I am not a parent, albeit of a dog and a cat, but this article is full of wisdom. If you have nieces or nephews, you may be able to consider all the ways your brother or sister did or did not prep their kids for a future spot on a therapist's couch.

The author, Lori Gottlieb, did a great interview recently on the Rich Roll podcast. He's a wonderful conduit of thoughtful content. It's nice to be able to turn to people who know how to filter all the bullshit out there in the world and just deliver the good stuff.

Saturday, March 30, 2019

On Being podcast, Japanese cherry blossoms, talking to loved ones

Listening to the On Being podcast - the episode called "Becoming Wise" with Tools for the Art of Living. Guests include Desmond Tutu, astronomer Natalie Batalha, and spiritual teacher Eckart Tolle.

It's a peaceful caturday here. James is showing a property and I just made a simple breakfast. Drinking a cup of decaf with a dog and a cat sleeping nearby. Feeling thankful today. Had a chat with my mom, across the ether, letting her know I miss her and love her. I hope she heard me.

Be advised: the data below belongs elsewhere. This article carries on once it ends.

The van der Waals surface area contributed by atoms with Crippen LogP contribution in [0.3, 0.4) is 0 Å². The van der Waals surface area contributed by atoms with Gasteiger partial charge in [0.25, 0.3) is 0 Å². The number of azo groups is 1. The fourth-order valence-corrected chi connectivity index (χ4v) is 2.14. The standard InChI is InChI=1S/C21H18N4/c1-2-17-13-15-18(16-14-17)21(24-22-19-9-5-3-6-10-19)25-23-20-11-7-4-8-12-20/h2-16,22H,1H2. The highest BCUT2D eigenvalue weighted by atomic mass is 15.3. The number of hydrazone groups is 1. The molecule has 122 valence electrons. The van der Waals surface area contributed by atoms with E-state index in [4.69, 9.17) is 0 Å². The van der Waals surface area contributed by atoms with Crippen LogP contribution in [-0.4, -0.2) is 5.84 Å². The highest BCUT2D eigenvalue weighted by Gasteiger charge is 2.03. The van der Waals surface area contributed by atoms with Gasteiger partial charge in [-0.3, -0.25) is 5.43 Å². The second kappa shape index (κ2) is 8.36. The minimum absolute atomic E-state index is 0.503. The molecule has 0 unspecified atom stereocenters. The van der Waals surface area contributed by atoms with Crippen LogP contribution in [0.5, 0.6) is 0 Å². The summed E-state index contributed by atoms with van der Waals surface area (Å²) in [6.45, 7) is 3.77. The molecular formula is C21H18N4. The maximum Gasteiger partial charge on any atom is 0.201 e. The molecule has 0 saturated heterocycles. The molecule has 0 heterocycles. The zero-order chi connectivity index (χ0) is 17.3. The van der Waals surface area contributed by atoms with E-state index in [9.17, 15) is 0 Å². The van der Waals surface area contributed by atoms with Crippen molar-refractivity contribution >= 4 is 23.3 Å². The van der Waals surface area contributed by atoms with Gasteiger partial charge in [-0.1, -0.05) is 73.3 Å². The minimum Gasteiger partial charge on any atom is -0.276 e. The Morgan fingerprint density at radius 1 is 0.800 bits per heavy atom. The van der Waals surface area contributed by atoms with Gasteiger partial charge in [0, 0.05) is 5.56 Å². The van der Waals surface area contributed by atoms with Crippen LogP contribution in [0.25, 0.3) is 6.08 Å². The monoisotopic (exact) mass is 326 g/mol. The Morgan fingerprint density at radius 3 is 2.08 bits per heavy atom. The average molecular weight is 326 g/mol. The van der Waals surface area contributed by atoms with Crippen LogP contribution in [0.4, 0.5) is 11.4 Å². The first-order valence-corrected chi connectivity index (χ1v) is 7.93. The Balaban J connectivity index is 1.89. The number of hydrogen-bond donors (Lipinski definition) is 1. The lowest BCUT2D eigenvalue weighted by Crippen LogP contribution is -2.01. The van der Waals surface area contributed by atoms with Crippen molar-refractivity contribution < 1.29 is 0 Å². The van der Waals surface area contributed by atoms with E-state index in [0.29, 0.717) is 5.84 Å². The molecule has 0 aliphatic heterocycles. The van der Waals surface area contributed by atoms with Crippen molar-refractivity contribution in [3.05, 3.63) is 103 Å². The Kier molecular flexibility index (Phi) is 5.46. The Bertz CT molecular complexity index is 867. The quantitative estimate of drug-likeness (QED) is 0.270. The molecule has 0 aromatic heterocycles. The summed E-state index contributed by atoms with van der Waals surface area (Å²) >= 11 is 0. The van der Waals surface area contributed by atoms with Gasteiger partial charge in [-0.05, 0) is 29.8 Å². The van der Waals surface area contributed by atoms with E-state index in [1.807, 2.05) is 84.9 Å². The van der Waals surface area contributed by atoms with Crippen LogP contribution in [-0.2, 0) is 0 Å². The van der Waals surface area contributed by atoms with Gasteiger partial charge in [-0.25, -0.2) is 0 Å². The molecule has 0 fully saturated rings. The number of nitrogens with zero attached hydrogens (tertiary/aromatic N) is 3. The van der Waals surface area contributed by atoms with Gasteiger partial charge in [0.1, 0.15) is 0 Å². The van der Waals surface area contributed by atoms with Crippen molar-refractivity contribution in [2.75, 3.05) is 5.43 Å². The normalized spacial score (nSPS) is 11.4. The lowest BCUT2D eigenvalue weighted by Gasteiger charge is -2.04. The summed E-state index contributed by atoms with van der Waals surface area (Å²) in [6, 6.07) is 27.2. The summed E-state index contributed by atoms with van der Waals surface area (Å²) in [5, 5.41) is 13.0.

Last weekend's cherry blossom festival was a zoo. Better to go enjoy those blossoms after the actual event and avoid the annoying crowds. Adding to the mania, there was a super loud music show going on at the international houses. So as we tried to commune with nature, we were serenaded by the boom of bad music.  

Got these fun pictures as the bonus.



Tuesday, March 26, 2019

Blog more #goal

Waves along the coastline of the Maldives
A newly acquired full time gig has me so busy with technospeak writing that I haven't been able to make time to blog. My intention from last year remains unfulfilled, so far. 
In other news, I changed my diet over the past 16 months and lowered my cholesterol by 65 points. I am as proud of myself as I can possibly be. For anyone who knows how hard this is, I know you're shaking your head yes and thinking I'm a rock star. The method is easy, unless you have a genetic predisposition to high cholesterol - just don't eat animal products. I feel lighter without meat. I eat the rare piece of fish, usually salmon, and I cheat with a cheese plate at Le Bonne Table, but mostly it's nearly vegan for me. I just got a bottle of Just Egg and can't wait to try it - fake eggs made from mung beans! Update on Just Egg - this sadly does not do the trick. Doesn't work texture wise, or taste wise. Too bad.


Friday, July 20, 2018

Waving a flag to my "followers"